Due to their advantages of high sensitivity, specificity, accuracy, fast response and low cost, sensors have become one of the most widely used methods in the detection of pathogenic bacteria. Zhou et al. developed a carbon nanotube (CNT)-based impedimetric biosensing method for rapid and selective detection of viable Escherichia coliB cells. The T2 bacteriophage (virus) served as the biorecognition element, which was immobilized on polyethylenimine (PEI)-functionalized carbon nanotube transducer on glassy carbon electrode. The detection was highly selective toward the B strain of Escherichia coliand the detection limit of the biosensor is 10 CFU/mL [13]. In a recent study, Farooq et al. isolated Staphylococcus aureus-specific phages and immobilized them on modified bacterial cellulose/carboxylated multiwalled carbon nanotubes to create an electrochemical biosensor to detect bacteria in milk samples. Results showed that 3 CFU/mL bacteria were detected in the phosphate buffer and 5 CFU/mL bacteria could be detected in the milk sample within 30 min at neutral pH [14]. Optical sensor is also one of the sensors that has been widely used in detecting pathogenic bacteria. Edgar et al. constructed the detection method of Escherichia coliby combining Quantum dot and phage for the first time in 2006. Tawil et al. developed a biosensor using whole phage and surface plasmon resonance to detect methicillin-resistant Staphylococcus aureus(MRSA) at 103 CFU/mL [15].

Phages are used to specifically lyse host bacteria to release intracellular enzymes or other specific substances. The released enzymes act as markers to catalyze the reaction of active substances to produce specific substances and generate signals that can be measured by biosensors, so as to detect pathogenic bacteria [16]. The intracellular enzymes that can be used as markers mainly include adenylate kinase, β-D-galactosidase, β-D-glucuronidase, etc. Chen et al. immobilized T7 phage particles on magnetic beads to capture and lyse Escherichia coliBL12, and then to release intracellular β-galactosidase (Figure 2). The detection limit within 2.5 h was about 1 × 104 CFU/mL, and it was reduced to 10 CFU/mL after 6 h pre-enrichment [17].

Figure 2.

Schematic representation of detection ofEscherichia coliin drinking water using T7 bacteriophage-conjugated magnetic probe [17]. Copyright 2015 American Chemical Society.

In addition, researchers combined phages and bioluminescence reagents to develop optical-based methods, such as ATP bioluminescence, NADH bioluminescence for pathogenic bacteria detection. First of all, the target bacteria were subjected to phage specific infection, and lysed to release ATP and NADH, since the content of ATP and NADH in each cell was roughly constant. ATP is then catalyzed by luciferase to react with luciferin or NADH with substrates such as FMN and aldehydes to emit light [18]. Bacterial count could be evaluated from quantitative measurements of ATP bioluminescence. Eed et al. developed an ATP bioluminescence-sensing assay to detect microbial viability. A bioluminescent recombinant Escherichia colistrain was used with luciferase extracted from transformed bacteria. Results showed that this method were more rapid and efficient than traditional plate counting assay [19].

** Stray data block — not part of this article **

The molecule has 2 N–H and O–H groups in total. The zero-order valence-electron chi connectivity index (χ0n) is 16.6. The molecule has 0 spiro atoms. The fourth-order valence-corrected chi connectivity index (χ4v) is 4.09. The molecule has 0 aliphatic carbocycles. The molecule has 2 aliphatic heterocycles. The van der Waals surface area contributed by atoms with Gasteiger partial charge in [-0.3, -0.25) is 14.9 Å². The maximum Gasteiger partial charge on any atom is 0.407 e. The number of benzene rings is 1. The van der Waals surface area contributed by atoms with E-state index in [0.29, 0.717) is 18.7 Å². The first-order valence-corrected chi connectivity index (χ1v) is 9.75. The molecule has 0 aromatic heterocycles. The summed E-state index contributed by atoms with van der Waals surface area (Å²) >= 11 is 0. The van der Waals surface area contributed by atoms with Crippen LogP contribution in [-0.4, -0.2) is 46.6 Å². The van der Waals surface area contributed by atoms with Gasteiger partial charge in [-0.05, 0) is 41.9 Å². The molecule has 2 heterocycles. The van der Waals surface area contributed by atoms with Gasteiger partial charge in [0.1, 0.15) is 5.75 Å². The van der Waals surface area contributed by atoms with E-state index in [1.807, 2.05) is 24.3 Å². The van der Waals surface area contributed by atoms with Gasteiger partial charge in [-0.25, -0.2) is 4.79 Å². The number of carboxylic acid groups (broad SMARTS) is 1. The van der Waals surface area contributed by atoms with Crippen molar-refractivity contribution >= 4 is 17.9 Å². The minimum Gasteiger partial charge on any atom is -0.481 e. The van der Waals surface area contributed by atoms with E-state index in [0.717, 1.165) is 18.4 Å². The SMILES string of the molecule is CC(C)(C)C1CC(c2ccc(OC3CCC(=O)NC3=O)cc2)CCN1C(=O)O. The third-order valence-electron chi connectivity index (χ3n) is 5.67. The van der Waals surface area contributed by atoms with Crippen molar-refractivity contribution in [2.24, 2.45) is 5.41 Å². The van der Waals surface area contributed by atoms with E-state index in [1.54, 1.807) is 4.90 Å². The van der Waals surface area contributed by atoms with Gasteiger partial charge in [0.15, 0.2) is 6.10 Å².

2.1.3 Progress in detection methods based on engineered phage

Reporter phage detection techniques are based on molecular biology methods. In this method, the reporter phage containing the reporter gene is constructed first. The reporter gene is introduced into the host chromosome and encodes the expression of a fluorescent substance or a colorimetric marker dependent substrate for pathogen identification.

Reporter genes commonly used at present include firefly luciferase gene (luc), bacterial luciferase gene (luxAB) [20], green fluorescent protein gene (gfp), bacterial ice nucleoprotein gene (inaW) [21] and β-D-galactosidase gene (lacZ) [22]. The proteins expressed by these genes in target bacteria can be detected using colorimetry, fluorescence or luminescence techniques. Reporter phage technology has been successfully used to identify a variety of pathogens, including Escherichia coli, Mycobacterium, Salmonella, Staphylococcus aureus, Listeria monocytogenes. The greatest advantage of reporter phage is its ability to distinguish between viable and unviable bacteria, since phage will not be able to infect and express reporter genes in unviable bacteria. Alcaine et al. constructed a lateral flow detection method for pathogenic bacteria by bioengineering T7 phage. This assay can detect 103 CFU/mL of Escherichia coliin broth after 7 h [23].